Hello World by Hannah Fry is a fascinating look at the algorithms that govern our lives. It examines the good and bad of machine learning and asks important questions, such as should a computer be in charge of clinical diagnosis or criminal sentencing, and can an algorithm be an artist?
What is Hello World?
It’s a super-accessible overview of how algorithms are used in our everyday lives. Written by Hannah Fry, Associate Professor in mathematics at UCL, Hello World tries to demystify exactly what an algorithm is and explain how useful they are. It also goes some way to explaining what algorithms can’t do, and how humans can be a little too slavish in following an algorithm’s results.
The book is broken down into several broad sections and explains how algorithms are used in a particular facet of society such as driving or crime. For a given topic, Hello World looks at the potential flaws of commonly used algorithms and examines how these flaws can be mitigated.
The book opens by explaining how algorithms wield power; how they can include or exclude. The first chapter also explains what an algorithm is and how they have evolved through the years. Hannah Fry sets out her stall early on in the book, with a brilliant example of how blind faith in algorithms can lead us literally over a cliff. Throughout the book, Fry stresses the importance of sustaining an ability to think critically when confronted by the results of an algorithm. Anybody who has come face to face with a 30-ton lorry on a narrow country lane knows exactly what I’m talking about.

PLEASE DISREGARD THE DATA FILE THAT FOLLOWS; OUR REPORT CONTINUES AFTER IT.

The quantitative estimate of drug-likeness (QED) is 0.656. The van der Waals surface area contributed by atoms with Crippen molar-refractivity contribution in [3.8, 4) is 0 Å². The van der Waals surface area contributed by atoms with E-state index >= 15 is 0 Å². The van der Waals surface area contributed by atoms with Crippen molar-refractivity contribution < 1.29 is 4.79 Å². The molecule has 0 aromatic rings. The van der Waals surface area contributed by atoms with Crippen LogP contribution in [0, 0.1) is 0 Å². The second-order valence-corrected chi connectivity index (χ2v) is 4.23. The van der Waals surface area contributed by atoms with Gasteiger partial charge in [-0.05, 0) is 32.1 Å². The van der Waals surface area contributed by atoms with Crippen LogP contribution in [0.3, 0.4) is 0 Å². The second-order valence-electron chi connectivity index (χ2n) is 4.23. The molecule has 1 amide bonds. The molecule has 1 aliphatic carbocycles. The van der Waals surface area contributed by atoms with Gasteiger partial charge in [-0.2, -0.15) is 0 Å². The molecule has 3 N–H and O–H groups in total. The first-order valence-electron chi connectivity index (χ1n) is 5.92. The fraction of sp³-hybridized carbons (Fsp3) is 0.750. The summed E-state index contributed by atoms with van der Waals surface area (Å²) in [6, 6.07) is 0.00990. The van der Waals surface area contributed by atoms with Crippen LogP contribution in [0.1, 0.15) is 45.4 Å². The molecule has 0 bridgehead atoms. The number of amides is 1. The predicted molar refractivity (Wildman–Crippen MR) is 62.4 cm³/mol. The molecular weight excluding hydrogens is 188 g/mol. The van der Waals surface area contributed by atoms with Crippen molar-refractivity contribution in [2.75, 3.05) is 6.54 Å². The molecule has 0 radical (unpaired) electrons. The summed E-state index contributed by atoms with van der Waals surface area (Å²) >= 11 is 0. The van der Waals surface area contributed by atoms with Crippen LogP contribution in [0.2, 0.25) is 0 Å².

The “Data” chapter explains how our data is captured by companies starting with British supermarket, Tescos’, “Clubcard” loyalty scheme. The beginning of the concept where we (the consumer) surrender our data in exchange for a small benefit, whilst somebody else, behind the scenes, reaps huge rewards. This, of course, leads to unexpected consequences, such as the infamous case of Target’s pregnancy marketing, the details of which are explained in the book.
From there, Fry goes onto to describe the Faustian pact we’ve made with companies like Facebook; our data for their services. Hello World explains what happens to our data, and the measures (now) taken to ensure it’s not exploited unscrupulously. Nevertheless, information is still power. (For an interesting novel account of this, do check out Fishbowl by Matthew Glass.)
The chapter closes with a dispassionate analysis of the Cambridge Analytica’s role in the 2016 US election and, perhaps most terrifying of all, a look at Sesame Credit from China. This “rate me” app is like something straight out of Black Mirror. The idea of a mandatory state-run app, that measures your worthiness for certain strata of society, is chilling to the core.
Yet, it’s soon to be a reality.
The “Justice” chapter is chilling for entirely different reasons. Mainly, that human judges are remarkably inconsistent in the way in which they deal with defendants. Justice seems not only to be blind but also haphazard. Fry lays out how dispassionate algorithms can help (are already helping) achieve consistency across the justice system. Similarly, in the medicine chapter, advances in medical algorithms now offer great diagnostic capability.